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$68,000 for a 2021 Ford F-150 Platinum can be steep, but is it too expensive?

Here's how one automotive publication put it:

"To those of us who don't buy trucks, that may seem incomprehensible, but from a high enough altitude, it starts to make sense. Consider for a moment that Ford is working on a solution for customers who want to apply magnetic decals to their aluminum-bodied trucks, from which we can infer that Ford has a critical mass of customers who need that sort of flexibility. There could be any number of reasons why somebody would need that functionality, but the most obvious one is that customers are looking for a one-size-fits-all vehicle: something with the practical utility of a truck that still cleans up nicely enough for an evening out.

And why not? Trucks aren't the only things that are getting more expensive, and a premium-spec pickup truck will still probably set you back less than a cheap one and a nice sedan or SUV to complement it. Plus, one vehicle is often cheaper to own than two. Plus, it's not like Ford is the only culprit here. Take a look at how much Jeep is charging for a loaded-up (and merely midsize) Gladiator.

So if the question is, "Are pickups too expensive?" then I'll answer yours with another: "Compared to what?" Having driven some of the new truck-based SUVs on the market, I'd have a hard time coming up with a convincing argument that the half-tons on which they are based aren't deserving of their price tags — price tags which actual, cash-in-hand (Though I'll admit, with today's financing plans, that's pushing it) pickup customers seem willing, even eager, to embrace."
 

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$68,000 for a 2021 Ford F-150 Platinum can be steep, but is it too expensive?

Here's how one automotive publication put it:

"To those of us who don't buy trucks, that may seem incomprehensible, but from a high enough altitude, it starts to make sense. Consider for a moment that Ford is working on a solution for customers who want to apply magnetic decals to their aluminum-bodied trucks, from which we can infer that Ford has a critical mass of customers who need that sort of flexibility. There could be any number of reasons why somebody would need that functionality, but the most obvious one is that customers are looking for a one-size-fits-all vehicle: something with the practical utility of a truck that still cleans up nicely enough for an evening out.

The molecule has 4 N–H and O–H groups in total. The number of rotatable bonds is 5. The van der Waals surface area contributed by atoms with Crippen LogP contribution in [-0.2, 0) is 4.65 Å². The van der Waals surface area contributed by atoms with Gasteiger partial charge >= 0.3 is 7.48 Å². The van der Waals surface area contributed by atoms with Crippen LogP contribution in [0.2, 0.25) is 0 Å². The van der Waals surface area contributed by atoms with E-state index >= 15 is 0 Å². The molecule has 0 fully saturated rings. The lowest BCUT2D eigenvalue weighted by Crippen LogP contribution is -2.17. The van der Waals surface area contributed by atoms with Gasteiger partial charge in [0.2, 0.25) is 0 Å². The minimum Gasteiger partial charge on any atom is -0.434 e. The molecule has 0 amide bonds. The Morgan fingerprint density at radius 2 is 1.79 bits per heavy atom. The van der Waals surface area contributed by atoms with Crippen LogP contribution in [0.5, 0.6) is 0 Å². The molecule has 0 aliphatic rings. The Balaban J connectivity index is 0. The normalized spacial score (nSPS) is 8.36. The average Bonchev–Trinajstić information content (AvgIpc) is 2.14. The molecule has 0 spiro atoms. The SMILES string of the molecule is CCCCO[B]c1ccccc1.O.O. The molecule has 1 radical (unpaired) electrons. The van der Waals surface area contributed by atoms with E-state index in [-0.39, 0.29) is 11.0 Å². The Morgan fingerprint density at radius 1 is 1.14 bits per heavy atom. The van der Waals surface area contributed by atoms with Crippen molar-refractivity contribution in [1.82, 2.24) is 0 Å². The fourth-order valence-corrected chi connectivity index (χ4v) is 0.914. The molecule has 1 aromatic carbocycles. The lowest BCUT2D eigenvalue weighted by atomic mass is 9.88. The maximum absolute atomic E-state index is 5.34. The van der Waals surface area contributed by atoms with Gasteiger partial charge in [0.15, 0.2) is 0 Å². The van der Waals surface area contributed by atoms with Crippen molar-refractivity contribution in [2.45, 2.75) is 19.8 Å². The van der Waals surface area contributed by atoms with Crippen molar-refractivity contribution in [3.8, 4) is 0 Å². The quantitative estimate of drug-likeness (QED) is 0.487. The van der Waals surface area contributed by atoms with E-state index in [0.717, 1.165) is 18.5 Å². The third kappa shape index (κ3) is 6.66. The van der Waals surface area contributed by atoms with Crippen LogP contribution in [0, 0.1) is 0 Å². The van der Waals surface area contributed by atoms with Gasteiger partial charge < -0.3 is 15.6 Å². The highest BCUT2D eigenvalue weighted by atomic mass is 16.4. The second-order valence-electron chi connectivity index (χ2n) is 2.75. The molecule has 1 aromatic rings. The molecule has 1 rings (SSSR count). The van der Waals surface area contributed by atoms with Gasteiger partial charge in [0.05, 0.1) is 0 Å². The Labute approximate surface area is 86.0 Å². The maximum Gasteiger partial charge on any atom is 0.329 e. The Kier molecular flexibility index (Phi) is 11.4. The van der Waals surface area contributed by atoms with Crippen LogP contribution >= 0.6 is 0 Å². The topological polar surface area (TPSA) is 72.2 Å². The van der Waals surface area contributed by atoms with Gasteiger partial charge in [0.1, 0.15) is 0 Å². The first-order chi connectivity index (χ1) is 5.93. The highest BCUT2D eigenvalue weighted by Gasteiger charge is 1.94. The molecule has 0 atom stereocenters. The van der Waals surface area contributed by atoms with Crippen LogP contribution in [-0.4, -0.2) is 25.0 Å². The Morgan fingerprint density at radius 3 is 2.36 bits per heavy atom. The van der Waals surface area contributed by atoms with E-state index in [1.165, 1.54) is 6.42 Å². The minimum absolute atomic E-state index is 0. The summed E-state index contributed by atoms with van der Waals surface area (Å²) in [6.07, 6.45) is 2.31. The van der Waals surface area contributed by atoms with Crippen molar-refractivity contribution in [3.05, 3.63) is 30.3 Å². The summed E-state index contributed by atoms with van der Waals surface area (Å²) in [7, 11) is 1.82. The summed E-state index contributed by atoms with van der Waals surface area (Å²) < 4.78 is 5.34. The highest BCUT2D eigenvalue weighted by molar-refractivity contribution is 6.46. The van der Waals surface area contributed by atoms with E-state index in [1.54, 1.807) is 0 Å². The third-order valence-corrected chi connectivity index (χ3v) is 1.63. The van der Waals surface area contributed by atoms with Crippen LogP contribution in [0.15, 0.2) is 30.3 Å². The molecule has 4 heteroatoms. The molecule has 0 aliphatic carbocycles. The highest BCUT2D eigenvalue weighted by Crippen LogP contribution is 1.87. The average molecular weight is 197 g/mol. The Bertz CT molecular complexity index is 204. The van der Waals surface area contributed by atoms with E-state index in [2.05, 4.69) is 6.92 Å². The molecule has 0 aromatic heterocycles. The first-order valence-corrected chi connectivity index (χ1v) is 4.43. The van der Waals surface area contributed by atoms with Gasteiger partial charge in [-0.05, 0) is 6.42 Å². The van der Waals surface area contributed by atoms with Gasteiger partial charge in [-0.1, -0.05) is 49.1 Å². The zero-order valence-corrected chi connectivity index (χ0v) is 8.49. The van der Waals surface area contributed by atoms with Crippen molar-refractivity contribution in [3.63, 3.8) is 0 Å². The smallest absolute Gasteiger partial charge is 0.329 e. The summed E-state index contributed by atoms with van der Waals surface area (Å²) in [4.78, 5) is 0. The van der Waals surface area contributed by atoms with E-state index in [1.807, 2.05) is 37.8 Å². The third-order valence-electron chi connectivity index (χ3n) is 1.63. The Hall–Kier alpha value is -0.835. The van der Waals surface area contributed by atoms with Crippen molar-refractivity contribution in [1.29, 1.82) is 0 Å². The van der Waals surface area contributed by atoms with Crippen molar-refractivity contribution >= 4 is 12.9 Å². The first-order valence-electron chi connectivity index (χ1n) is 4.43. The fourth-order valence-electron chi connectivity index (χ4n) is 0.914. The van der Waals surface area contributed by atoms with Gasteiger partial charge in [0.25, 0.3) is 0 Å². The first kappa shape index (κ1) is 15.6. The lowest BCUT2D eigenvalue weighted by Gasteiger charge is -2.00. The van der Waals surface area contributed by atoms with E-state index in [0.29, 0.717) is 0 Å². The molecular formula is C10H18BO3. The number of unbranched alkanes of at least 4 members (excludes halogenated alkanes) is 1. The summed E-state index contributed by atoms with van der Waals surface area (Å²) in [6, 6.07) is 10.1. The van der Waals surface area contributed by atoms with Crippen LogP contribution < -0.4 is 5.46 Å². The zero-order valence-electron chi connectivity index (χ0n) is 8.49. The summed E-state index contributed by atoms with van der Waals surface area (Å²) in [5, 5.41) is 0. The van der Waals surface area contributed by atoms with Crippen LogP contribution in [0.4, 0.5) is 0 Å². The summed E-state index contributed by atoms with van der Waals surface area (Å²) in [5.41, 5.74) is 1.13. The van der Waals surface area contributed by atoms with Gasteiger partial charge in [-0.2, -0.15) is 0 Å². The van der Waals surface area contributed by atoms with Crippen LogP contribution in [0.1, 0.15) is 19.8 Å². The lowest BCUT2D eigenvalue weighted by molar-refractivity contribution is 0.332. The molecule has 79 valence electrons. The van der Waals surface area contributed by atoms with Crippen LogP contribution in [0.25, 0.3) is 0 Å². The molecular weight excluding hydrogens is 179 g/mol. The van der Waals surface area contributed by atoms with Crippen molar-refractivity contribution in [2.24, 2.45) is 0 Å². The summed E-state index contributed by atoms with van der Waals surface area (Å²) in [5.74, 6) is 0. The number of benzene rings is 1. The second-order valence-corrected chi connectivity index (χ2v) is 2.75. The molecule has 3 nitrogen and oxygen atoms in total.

And why not? Trucks aren't the only things that are getting more expensive, and a premium-spec pickup truck will still probably set you back less than a cheap one and a nice sedan or SUV to complement it. Plus, one vehicle is often cheaper to own than two. Plus, it's not like Ford is the only culprit here. Take a look at how much Jeep is charging for a loaded-up (and merely midsize) Gladiator.

So if the question is, "Are pickups too expensive?" then I'll answer yours with another: "Compared to what?" Having driven some of the new truck-based SUVs on the market, I'd have a hard time coming up with a convincing argument that the half-tons on which they are based aren't deserving of their price tags — price tags which actual, cash-in-hand (Though I'll admit, with today's financing plans, that's pushing it) pickup customers seem willing, even eager, to embrace."
This is what happens when everyone wants a truck or SUV, the prices go up because companies like Ford and Jeep know they can do it without losing customers.
 
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